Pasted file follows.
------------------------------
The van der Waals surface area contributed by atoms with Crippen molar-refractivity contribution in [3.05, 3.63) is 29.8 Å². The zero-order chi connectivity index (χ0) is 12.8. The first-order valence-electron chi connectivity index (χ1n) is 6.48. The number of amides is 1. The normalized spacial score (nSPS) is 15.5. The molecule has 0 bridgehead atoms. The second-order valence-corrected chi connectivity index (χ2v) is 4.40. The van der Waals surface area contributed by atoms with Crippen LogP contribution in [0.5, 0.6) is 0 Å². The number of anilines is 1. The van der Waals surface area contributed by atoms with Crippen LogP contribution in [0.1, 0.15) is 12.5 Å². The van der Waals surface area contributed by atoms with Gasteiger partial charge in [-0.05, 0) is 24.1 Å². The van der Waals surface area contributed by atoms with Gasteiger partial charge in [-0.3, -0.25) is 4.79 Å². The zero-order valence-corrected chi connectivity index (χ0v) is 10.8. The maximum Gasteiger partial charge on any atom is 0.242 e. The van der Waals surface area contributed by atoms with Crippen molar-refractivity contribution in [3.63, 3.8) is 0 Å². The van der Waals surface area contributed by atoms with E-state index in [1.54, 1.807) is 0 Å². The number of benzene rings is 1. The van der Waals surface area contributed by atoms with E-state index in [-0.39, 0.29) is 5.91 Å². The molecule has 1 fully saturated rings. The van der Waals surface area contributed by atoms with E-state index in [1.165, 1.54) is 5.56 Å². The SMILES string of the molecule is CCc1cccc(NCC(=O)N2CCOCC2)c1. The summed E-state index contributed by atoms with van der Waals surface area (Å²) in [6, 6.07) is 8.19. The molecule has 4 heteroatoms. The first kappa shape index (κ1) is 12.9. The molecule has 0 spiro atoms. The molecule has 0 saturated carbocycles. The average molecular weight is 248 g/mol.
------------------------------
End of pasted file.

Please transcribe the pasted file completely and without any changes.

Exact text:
The van der Waals surface area contributed by atoms with Crippen molar-refractivity contribution in [3.05, 3.63) is 29.8 Å². The zero-order chi connectivity index (χ0) is 12.8. The first-order valence-electron chi connectivity index (χ1n) is 6.48. The number of amides is 1. The normalized spacial score (nSPS) is 15.5. The molecule has 0 bridgehead atoms. The second-order valence-corrected chi connectivity index (χ2v) is 4.40. The van der Waals surface area contributed by atoms with Crippen LogP contribution in [0.5, 0.6) is 0 Å². The number of anilines is 1. The van der Waals surface area contributed by atoms with Crippen LogP contribution in [0.1, 0.15) is 12.5 Å². The van der Waals surface area contributed by atoms with Gasteiger partial charge in [-0.05, 0) is 24.1 Å². The van der Waals surface area contributed by atoms with Gasteiger partial charge in [-0.3, -0.25) is 4.79 Å². The zero-order valence-corrected chi connectivity index (χ0v) is 10.8. The maximum Gasteiger partial charge on any atom is 0.242 e. The van der Waals surface area contributed by atoms with Crippen molar-refractivity contribution in [3.63, 3.8) is 0 Å². The van der Waals surface area contributed by atoms with E-state index in [1.54, 1.807) is 0 Å². The number of benzene rings is 1. The van der Waals surface area contributed by atoms with E-state index in [-0.39, 0.29) is 5.91 Å². The molecule has 1 fully saturated rings. The van der Waals surface area contributed by atoms with E-state index in [1.165, 1.54) is 5.56 Å². The SMILES string of the molecule is CCc1cccc(NCC(=O)N2CCOCC2)c1. The summed E-state index contributed by atoms with van der Waals surface area (Å²) in [6, 6.07) is 8.19. The molecule has 4 heteroatoms. The first kappa shape index (κ1) is 12.9. The molecule has 0 spiro atoms. The molecule has 0 saturated carbocycles. The average molecular weight is 248 g/mol.